Innate lymphoid cells (ILCs) are a group of innate effectors with transcriptional, functional, and phenotypic similarities to various T helper (Th) subsets. Like Th subsets, ILCs are found at mucosal surfaces and play important roles in immune response and protective immunity, and their deregulation can lead to pathological roles in allergic and autoimmune diseases. However, unlike Th cells that are dependent upon a cognate antigen for proliferation, ILCs constitutively express specific fate-determining transcription factors and do not respond in an antigen-specific manner.

ILCs include lineage marker negative (lin-) ILCs, natural killer (NK) cells, and lymphoid tissue-inducer (LTi) cells. Three distinct groups of ILCs have been classified based upon their immune response of Type 1, 2, and 3. Group 1 ILCs consists of IFN-γ–producing ILC1s or NK cells. Group 2 ILCs contain IL-5 and IL-13 , producing ILC2s, while Group 3 is comprised of ILC3s that are either IL-22-producing natural cytotoxicity receptor (NCR) positive, IL-17 producing NCR negative, or lymphotoxin-expressing Lymphoid Tissue-inducer (LTi) cells.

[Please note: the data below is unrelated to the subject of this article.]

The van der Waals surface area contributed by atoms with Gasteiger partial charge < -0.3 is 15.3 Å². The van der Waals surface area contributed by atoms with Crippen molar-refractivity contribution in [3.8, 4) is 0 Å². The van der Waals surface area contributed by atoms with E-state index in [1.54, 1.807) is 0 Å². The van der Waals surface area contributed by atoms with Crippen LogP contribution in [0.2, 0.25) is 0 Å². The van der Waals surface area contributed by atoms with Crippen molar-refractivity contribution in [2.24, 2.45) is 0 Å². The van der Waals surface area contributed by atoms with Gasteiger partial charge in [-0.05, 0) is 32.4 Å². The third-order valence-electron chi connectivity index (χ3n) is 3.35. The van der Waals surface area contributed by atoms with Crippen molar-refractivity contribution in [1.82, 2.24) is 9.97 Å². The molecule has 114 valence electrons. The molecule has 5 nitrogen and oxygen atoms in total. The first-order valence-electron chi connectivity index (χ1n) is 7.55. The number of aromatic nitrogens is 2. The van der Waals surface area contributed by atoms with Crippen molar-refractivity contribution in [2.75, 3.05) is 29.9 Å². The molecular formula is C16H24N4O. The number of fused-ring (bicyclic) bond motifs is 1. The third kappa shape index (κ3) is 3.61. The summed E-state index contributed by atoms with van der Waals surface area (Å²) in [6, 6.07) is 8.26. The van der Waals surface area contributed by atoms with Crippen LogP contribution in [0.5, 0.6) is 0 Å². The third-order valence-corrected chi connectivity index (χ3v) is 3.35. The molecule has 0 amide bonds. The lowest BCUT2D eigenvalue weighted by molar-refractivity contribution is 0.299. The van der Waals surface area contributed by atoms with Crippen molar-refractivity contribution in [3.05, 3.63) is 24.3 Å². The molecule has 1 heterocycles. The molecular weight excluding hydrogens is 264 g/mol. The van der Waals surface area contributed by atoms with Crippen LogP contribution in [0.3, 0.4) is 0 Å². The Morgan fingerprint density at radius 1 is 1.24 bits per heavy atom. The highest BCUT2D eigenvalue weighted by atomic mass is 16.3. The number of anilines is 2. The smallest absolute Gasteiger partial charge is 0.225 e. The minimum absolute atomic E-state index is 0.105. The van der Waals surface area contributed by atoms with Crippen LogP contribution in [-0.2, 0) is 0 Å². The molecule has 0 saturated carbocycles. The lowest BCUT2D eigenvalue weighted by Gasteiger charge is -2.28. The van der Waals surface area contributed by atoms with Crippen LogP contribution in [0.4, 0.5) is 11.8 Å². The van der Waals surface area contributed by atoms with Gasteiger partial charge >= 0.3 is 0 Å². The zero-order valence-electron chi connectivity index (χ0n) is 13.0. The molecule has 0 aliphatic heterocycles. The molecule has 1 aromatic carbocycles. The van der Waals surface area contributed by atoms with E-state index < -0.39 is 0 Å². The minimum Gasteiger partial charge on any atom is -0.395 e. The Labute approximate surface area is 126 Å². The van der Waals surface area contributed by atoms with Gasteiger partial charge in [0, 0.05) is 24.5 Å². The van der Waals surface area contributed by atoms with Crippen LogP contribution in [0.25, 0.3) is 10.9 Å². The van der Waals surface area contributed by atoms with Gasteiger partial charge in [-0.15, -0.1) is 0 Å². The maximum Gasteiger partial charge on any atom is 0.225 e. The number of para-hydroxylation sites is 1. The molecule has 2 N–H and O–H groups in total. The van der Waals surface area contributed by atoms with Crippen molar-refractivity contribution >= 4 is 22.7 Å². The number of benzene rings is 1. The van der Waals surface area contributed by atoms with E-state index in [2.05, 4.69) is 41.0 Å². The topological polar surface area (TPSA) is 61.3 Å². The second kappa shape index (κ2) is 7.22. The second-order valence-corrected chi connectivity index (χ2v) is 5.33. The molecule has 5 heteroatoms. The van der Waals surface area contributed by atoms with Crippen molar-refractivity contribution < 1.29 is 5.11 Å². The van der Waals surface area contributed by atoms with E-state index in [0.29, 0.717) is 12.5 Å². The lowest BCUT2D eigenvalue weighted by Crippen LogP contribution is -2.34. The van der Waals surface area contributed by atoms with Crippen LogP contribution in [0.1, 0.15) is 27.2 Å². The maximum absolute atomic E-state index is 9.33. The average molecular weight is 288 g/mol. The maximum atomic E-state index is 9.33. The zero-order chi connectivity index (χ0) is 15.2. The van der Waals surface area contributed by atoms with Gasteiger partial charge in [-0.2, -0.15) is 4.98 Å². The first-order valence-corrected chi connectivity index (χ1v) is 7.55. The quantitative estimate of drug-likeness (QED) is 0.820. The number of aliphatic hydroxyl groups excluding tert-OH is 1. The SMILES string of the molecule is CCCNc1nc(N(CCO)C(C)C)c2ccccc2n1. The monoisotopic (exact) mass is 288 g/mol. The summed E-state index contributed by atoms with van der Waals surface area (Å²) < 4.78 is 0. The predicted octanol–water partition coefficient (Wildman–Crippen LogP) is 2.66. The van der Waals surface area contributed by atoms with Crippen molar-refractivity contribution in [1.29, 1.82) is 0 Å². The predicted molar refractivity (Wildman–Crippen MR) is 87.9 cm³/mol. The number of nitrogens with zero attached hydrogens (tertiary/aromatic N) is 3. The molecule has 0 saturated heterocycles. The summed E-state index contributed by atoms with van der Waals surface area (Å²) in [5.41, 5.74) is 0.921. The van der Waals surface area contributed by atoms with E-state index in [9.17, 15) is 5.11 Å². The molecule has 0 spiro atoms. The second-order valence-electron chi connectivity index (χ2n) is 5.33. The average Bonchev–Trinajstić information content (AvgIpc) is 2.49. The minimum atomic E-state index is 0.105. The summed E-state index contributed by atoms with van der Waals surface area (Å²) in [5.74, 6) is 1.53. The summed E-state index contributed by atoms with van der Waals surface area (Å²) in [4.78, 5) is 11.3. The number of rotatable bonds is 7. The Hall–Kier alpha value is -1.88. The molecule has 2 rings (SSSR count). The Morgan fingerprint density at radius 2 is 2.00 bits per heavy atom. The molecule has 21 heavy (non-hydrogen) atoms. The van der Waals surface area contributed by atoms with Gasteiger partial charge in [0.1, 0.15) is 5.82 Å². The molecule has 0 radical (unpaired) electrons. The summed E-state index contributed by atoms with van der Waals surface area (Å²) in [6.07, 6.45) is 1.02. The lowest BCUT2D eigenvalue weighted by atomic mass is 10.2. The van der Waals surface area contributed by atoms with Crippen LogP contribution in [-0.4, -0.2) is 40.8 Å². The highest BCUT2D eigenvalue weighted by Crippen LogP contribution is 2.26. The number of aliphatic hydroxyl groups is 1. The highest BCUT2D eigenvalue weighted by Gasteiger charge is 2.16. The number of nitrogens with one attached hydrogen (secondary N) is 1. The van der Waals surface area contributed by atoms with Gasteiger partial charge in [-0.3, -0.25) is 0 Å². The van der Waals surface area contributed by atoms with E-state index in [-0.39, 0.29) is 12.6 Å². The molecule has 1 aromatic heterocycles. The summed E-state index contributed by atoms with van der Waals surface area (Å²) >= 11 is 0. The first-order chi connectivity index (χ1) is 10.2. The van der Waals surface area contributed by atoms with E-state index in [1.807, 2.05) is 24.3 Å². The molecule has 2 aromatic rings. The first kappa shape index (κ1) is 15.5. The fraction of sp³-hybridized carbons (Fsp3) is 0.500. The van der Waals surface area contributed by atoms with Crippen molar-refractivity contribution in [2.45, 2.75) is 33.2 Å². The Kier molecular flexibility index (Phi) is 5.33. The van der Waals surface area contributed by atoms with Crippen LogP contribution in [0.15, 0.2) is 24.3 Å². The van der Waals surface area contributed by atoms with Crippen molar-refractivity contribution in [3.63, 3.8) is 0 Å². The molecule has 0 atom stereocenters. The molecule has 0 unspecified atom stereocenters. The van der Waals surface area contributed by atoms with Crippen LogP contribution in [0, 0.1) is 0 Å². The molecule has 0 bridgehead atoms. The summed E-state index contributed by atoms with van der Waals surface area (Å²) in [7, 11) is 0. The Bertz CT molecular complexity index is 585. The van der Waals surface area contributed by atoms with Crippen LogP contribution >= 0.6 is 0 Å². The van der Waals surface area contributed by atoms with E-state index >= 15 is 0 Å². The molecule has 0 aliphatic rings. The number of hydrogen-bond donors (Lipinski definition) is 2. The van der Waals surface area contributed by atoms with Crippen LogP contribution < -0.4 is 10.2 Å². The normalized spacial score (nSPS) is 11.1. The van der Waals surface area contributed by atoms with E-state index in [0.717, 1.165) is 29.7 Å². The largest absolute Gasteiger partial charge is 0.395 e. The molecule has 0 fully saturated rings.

All ILCs are developmentally dependent on the transcription factor inhibitor of DNA-binding 2 (Id2). Group 1 ILCs include ILC1, which are similar to Th1 and are regulated by T-bet. Thus far, ILC1s are thought to be ILC3s that have lost RORγ(t) expression in response to a cytokine environment of IL-2IL-12, and IL-18. NK cells are also considered a part of group 1 ILC and express transcription factor E4BP4 (NFIL3) upstream of Id2. Additionally, T-bet and Eomes direct their fate and function. Similar to Th2 cells, group 2 ILC2s rely on RORα and GATA3 for development. Finally, group 3 ILCs, which include natural cytotoxicity receptor NCR-positive IL-22–producing, NCR-negative IL-17–producing, and LTi cells, require RORγ(t) and aryl hydrocarbon receptor (AHR) for development similar to that of Th17 and Th22 cells.

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